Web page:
I first learned about Modlite roughly 2 months ago via a Facebook ad featuring their "dump your CR123" "campaign". A catchy way of getting me to click.

First, I did some research into modern 18350 and 18650 cells. This light centers around the use of more energy dense fuel than CR123's, so to neglect this part of the discussion would be irresponsible. I have an 18650 light (Streamlight HLX 1000 lumen USB Rechargeable), and a CR123 light (500 lumen Surefire Scout head on an old school Surefire Roundbody E). I chunked them with fully charged cells in my deep freeze (got them down to -10*F) and then promptly took them outside. The 18350 light was not doing much, and neither was the CR123 primary light, either. The CR123 light DID put out more, but neither were in fighting form, and both came up to fighting form pretty fast (few minutes).

Cold weather, my advice is to carry WML batteries on your person, or find a way to keep the light warm, or understand that you're going to be relegated back to original 6P LED days if you click that on in sub-zero weather, no-matter WHAT fuel you're using in your WML.

The next comparison aspect is "how long will it hold a charge?" Doing research on the current crop of 18350's, I am seeing industry standards of >90% charge per 30 day retention, and "real world" end user results I received when polling on CPF indicate roughly 5 years in storage until the batteries have self-discharged below the threshold of operating a WML at full brightness.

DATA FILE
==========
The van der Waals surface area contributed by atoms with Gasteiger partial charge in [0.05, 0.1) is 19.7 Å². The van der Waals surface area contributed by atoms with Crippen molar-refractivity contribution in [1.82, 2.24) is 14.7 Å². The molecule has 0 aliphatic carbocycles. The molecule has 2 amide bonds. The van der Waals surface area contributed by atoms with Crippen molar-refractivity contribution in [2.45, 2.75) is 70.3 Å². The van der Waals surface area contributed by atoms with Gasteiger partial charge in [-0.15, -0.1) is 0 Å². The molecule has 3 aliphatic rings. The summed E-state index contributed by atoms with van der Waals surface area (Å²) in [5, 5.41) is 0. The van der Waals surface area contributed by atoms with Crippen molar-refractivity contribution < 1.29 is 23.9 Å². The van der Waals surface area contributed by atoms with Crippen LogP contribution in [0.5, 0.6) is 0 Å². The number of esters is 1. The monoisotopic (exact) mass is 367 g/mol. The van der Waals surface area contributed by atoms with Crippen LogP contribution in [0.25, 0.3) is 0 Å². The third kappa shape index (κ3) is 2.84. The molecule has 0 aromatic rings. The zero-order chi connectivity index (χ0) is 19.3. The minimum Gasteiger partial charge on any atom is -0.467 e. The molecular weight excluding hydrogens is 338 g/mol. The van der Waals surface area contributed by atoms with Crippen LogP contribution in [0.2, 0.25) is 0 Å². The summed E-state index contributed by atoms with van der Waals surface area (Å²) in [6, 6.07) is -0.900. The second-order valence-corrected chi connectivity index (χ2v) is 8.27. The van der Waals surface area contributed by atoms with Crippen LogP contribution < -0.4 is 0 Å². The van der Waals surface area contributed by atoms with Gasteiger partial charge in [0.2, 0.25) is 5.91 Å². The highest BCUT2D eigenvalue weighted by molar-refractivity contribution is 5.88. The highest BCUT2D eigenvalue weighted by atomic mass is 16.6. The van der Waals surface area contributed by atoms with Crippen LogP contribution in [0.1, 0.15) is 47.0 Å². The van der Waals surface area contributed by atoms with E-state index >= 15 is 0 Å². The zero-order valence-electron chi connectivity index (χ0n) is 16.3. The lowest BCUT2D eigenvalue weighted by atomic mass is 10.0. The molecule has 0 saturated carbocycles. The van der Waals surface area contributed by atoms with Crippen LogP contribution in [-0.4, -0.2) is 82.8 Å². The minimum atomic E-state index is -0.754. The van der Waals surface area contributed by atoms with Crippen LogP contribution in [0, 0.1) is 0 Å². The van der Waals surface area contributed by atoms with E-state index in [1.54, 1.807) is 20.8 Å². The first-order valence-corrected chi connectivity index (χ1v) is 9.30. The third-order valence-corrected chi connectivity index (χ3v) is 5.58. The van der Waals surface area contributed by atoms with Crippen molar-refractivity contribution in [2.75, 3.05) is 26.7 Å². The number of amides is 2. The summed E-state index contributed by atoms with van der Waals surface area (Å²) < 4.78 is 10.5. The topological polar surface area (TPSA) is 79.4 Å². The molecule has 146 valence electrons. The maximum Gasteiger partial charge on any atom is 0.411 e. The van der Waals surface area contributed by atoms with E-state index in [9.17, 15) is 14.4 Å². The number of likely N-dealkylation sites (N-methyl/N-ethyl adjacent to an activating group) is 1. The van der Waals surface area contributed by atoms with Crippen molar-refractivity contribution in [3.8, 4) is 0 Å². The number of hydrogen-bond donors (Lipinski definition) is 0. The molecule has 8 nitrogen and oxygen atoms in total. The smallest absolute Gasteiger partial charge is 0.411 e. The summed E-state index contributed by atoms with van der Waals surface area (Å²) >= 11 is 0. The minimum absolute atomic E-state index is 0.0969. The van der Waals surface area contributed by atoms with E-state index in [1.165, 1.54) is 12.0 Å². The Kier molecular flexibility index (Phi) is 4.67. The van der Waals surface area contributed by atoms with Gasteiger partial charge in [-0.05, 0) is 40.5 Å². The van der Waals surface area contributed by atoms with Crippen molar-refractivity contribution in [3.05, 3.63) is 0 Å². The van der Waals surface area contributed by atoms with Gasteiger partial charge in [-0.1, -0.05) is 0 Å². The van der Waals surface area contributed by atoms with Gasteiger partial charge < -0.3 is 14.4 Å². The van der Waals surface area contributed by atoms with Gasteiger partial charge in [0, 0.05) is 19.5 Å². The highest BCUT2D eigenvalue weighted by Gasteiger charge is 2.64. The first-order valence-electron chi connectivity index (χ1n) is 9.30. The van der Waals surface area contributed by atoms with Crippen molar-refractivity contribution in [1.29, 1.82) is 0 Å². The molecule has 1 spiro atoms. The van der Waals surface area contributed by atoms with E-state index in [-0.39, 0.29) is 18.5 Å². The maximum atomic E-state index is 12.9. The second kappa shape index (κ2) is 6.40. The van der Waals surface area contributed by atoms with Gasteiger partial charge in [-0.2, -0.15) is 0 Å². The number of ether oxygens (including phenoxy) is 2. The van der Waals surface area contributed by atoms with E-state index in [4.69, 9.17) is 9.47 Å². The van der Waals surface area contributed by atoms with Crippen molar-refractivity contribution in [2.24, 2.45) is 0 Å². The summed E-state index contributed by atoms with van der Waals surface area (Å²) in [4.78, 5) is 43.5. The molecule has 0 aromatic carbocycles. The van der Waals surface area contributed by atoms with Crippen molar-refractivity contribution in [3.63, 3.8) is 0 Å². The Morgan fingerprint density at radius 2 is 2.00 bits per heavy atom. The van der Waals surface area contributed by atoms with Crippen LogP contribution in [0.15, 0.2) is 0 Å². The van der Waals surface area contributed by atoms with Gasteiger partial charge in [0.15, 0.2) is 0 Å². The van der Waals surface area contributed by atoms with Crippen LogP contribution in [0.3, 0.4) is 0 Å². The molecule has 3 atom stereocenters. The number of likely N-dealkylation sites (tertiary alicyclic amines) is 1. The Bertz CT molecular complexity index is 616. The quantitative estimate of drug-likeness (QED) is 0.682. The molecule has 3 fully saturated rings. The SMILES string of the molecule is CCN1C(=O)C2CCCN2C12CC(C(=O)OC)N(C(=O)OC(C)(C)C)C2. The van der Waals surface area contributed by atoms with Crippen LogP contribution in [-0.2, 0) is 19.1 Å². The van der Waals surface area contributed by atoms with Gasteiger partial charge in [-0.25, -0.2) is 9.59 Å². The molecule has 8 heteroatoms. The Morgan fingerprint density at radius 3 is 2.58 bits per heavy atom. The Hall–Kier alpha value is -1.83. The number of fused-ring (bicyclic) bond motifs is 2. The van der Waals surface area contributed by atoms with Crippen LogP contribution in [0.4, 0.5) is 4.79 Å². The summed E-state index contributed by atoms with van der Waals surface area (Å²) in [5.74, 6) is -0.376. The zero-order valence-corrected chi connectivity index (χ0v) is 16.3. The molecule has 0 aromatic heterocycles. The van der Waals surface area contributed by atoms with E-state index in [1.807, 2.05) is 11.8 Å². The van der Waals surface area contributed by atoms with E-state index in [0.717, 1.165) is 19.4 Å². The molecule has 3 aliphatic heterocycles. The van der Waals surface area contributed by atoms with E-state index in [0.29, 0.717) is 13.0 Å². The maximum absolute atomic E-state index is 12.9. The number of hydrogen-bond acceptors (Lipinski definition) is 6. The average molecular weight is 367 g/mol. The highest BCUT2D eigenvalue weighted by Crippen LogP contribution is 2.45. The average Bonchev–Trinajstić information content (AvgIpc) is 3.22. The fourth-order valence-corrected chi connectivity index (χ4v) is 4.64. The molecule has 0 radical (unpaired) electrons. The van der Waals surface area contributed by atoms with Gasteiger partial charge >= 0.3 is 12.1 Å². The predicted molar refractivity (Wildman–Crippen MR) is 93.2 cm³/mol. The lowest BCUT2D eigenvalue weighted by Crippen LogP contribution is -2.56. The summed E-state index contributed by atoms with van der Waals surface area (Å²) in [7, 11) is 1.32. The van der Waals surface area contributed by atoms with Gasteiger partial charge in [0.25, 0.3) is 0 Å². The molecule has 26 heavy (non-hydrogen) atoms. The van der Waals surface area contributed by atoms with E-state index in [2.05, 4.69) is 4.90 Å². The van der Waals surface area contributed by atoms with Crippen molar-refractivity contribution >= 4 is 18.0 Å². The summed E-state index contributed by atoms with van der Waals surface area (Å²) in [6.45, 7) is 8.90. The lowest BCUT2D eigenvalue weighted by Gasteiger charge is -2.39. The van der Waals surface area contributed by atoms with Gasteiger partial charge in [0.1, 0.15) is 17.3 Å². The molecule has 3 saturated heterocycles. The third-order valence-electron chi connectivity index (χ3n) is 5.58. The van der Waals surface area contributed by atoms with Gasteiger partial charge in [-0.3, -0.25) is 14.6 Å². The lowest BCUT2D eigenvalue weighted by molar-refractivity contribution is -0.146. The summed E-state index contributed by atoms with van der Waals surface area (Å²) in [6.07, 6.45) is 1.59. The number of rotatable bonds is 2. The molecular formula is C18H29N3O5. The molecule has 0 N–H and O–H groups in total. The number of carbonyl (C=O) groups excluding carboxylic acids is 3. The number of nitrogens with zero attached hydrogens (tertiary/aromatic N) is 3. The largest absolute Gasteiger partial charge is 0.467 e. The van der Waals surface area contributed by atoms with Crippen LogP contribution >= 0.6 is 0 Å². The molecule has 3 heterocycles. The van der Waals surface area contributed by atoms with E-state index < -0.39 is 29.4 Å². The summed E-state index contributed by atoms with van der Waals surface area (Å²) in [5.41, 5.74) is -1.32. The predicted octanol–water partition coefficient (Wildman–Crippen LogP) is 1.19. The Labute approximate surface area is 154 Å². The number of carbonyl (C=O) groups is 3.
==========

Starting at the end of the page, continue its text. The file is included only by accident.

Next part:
My advice is to maintain your WML like you maintain the rest of your weapon, and you won't have any issues.

Now, on to the "cool and fun stuff"...

With a more energy dense fuel, the Modlite 18350 "mini-scout" as I call it, is quite small. Most of the bulk of a flashlight is the battery compartment, while the mass is in the driver/head. Here, I have compared it to a Surefire M300:

Speaking of mass, it's light, too! (shown with battery installed, Note that Modlite advertises this light as 4oz. I trust their scales more than mine. Maybe that's why losing weight has been so hard for me?):

So what you really want to know...is how bright is it? Paper numbers are fine, but what's it really do "on the street"?

For comparison, I have used a Streamlight HL-X 1000 lumen 18650 powered light, fully charged, and my Surefire M600, 500 lumen head that I placed on an old-school round-body E-series. The targets are 2/3 IPSC steel, painted white, at 100m.


Surefire M600, 500 lumen:


*All of that "snow" is pollen. This photo-shoot cost me.

You can see that the HL-X is geared ever so slightly more toward spill, while the Modlite and Surefire, toward throw, with the Modlite appearing to strike a balance between the two, due to its over-all lumen output. Modlite is definitely not sand-bagging their ratings. The beam profile is also excellent for its intended use on a carbine. The "beam texture" for all of you white-wall hunters out there, is also quite good. Especially for the size and purpose (shooting things, not birdwatching) of this light. I have 18ft ceilings, and this photo was taken with me holding the light at about 6ft off the floor. Note the lack of rings ("CREE rings", for you old-schoolers), artifact, or cool spots in the profile. This is a "pretty" beam, especially for a weapon light!